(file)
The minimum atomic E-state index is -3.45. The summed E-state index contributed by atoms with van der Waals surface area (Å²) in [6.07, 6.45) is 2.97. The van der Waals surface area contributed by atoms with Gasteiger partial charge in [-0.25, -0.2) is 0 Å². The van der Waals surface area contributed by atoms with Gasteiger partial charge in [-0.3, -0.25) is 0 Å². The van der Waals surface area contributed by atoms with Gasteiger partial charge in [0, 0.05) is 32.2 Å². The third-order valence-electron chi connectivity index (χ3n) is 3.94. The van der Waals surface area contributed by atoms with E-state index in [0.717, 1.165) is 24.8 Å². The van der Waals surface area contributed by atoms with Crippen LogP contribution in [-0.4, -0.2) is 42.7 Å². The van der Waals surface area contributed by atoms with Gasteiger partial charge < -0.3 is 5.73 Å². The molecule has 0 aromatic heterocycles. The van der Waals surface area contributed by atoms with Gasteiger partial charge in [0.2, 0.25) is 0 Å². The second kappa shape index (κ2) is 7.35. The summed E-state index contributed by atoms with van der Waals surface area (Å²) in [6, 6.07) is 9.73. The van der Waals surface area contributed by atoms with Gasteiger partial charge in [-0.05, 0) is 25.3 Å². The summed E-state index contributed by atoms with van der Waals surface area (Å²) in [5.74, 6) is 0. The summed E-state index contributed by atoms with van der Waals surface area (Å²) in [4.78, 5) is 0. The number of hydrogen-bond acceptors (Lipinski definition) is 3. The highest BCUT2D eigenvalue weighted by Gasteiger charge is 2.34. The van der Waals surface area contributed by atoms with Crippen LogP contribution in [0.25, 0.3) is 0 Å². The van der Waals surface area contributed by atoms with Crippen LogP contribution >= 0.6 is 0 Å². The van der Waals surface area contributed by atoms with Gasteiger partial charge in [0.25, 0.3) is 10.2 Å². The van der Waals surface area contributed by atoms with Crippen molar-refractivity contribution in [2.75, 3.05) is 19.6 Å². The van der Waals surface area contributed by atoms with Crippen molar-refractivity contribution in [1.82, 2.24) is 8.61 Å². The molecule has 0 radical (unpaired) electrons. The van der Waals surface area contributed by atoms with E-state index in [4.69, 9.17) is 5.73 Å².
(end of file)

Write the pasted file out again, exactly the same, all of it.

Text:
The minimum atomic E-state index is -3.45. The summed E-state index contributed by atoms with van der Waals surface area (Å²) in [6.07, 6.45) is 2.97. The van der Waals surface area contributed by atoms with Gasteiger partial charge in [-0.25, -0.2) is 0 Å². The van der Waals surface area contributed by atoms with Gasteiger partial charge in [-0.3, -0.25) is 0 Å². The van der Waals surface area contributed by atoms with Gasteiger partial charge in [0, 0.05) is 32.2 Å². The third-order valence-electron chi connectivity index (χ3n) is 3.94. The van der Waals surface area contributed by atoms with E-state index in [0.717, 1.165) is 24.8 Å². The van der Waals surface area contributed by atoms with Crippen LogP contribution in [-0.4, -0.2) is 42.7 Å². The van der Waals surface area contributed by atoms with Gasteiger partial charge < -0.3 is 5.73 Å². The molecule has 0 aromatic heterocycles. The van der Waals surface area contributed by atoms with Gasteiger partial charge in [0.2, 0.25) is 0 Å². The second kappa shape index (κ2) is 7.35. The summed E-state index contributed by atoms with van der Waals surface area (Å²) in [6, 6.07) is 9.73. The van der Waals surface area contributed by atoms with Gasteiger partial charge in [-0.05, 0) is 25.3 Å². The summed E-state index contributed by atoms with van der Waals surface area (Å²) in [5.74, 6) is 0. The summed E-state index contributed by atoms with van der Waals surface area (Å²) in [4.78, 5) is 0. The number of hydrogen-bond acceptors (Lipinski definition) is 3. The highest BCUT2D eigenvalue weighted by Gasteiger charge is 2.34. The van der Waals surface area contributed by atoms with Crippen LogP contribution in [0.25, 0.3) is 0 Å². The van der Waals surface area contributed by atoms with Crippen LogP contribution >= 0.6 is 0 Å². The van der Waals surface area contributed by atoms with Gasteiger partial charge in [0.25, 0.3) is 10.2 Å². The van der Waals surface area contributed by atoms with Crippen molar-refractivity contribution in [2.75, 3.05) is 19.6 Å². The van der Waals surface area contributed by atoms with Crippen molar-refractivity contribution in [1.82, 2.24) is 8.61 Å². The molecule has 0 radical (unpaired) electrons. The van der Waals surface area contributed by atoms with E-state index in [4.69, 9.17) is 5.73 Å².